Ban the Bag in California!
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Cupcakes, Dolphins, & Rainbows!

May 03 2010 | Rise Above Plastics,
by scott harrison

It’s the LA Times versus the American Chemistry Council…choose your sides, and make your bets.

Essentially, the Times recently wrote an Op/Ed proposing a bag fee on ALL shopping bags dispensed at retail outlets, and the ACC then responds with a keep-buying-and-managing-the-disposal-of-our-product opinion piece, going so far as to admit that their plastic bags are a “scourge on our streets, beaches and oceans”…along with a plea to keep recycling them since the recycling programs are finally “working” (this is the “Dolphins, Cupcakes & Rainbows” part – meaning: in dreamland everyone recycles…and eats yummy cupcakes for all meals and has dolphin friends that leap over never-ending rainbows) – even though only 5% of bags are recycled, according to the LA Times.

The Times Op/Ed mentions a California State Senate bill that proposes an outright ban on bags, and then reigns that in with the idea of the more realistic, and recently-proven concept of a fee on all bags. The fees have tended to work WELL in places that adopt them (just google “Washington DC bag fee” and/or see this recent post). There have been a number of bills in California’s senate over the last couple of years – ever since San Fran attempted a bag ban – and each has fallen by the wayside, victims, no doubt, to prodding by lobbyists and fear of any change from the status quo.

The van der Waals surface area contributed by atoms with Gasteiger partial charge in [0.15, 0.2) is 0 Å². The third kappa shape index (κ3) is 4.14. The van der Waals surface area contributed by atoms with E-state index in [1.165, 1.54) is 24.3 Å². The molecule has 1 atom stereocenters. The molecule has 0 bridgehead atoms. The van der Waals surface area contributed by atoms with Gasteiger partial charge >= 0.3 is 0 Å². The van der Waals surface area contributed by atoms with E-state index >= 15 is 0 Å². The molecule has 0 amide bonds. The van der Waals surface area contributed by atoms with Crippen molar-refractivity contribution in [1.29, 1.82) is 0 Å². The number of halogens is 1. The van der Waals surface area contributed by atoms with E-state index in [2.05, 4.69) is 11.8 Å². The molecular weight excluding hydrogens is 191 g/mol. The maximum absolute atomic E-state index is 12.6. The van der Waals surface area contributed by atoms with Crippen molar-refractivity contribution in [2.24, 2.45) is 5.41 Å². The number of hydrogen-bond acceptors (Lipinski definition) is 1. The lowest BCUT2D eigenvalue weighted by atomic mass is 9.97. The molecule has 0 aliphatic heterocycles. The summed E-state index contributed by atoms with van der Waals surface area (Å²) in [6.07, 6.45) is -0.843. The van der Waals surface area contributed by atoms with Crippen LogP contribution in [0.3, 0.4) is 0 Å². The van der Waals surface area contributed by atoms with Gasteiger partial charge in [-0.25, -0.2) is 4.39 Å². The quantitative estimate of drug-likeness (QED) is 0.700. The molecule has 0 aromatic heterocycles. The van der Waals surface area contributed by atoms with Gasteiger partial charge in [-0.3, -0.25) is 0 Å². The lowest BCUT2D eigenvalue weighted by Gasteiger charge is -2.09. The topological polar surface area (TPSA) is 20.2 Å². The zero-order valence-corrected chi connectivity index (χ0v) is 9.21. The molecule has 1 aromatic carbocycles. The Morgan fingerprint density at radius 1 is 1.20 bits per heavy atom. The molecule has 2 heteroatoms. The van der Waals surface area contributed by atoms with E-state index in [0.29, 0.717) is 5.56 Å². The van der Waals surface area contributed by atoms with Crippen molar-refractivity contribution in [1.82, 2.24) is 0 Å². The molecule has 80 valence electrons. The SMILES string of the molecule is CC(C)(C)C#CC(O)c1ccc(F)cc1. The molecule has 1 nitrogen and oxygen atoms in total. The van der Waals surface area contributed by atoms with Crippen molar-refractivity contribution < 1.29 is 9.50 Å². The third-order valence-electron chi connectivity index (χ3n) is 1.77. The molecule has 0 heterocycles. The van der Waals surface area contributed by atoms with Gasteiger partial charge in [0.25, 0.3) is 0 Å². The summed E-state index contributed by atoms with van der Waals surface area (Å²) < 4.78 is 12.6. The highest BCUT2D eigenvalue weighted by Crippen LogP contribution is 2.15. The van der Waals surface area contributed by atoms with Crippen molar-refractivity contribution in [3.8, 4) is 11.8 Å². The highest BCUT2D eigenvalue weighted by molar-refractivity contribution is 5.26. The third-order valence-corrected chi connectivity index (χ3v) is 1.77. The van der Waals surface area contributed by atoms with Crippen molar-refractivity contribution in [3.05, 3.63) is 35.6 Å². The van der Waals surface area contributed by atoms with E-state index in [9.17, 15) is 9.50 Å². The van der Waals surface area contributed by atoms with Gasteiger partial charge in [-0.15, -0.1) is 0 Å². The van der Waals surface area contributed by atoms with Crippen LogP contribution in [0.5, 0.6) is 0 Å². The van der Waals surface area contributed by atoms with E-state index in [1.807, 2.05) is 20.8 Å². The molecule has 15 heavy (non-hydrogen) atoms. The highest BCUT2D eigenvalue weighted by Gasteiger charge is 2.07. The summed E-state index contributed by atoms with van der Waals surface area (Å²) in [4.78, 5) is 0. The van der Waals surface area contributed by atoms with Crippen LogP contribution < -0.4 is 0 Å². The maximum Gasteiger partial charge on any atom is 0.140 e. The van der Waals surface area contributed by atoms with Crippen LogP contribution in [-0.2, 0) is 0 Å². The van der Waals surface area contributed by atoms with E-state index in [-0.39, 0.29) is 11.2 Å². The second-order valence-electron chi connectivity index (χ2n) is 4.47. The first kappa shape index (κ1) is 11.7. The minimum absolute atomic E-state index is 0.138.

While we digest all of that, take a look at this – a PDF doc, compiled by Surfrider San Diego and San Diego Coastkeeper, that details a few years' worth of beach cleanups in San Diego County (and is partially pictured above). These two groups catalog everything that is picked up along the San Diego county’s ~75 miles of beaches…and nearly everything that was found was….plastic. Please feel free to publish and distribute this info - BTW, here's the accompanying press release.

Lastly, but not leastly, keep track of what you pick up at the beach...and see if your totals don't match the trends detailed in the above report.

Happy Monday!
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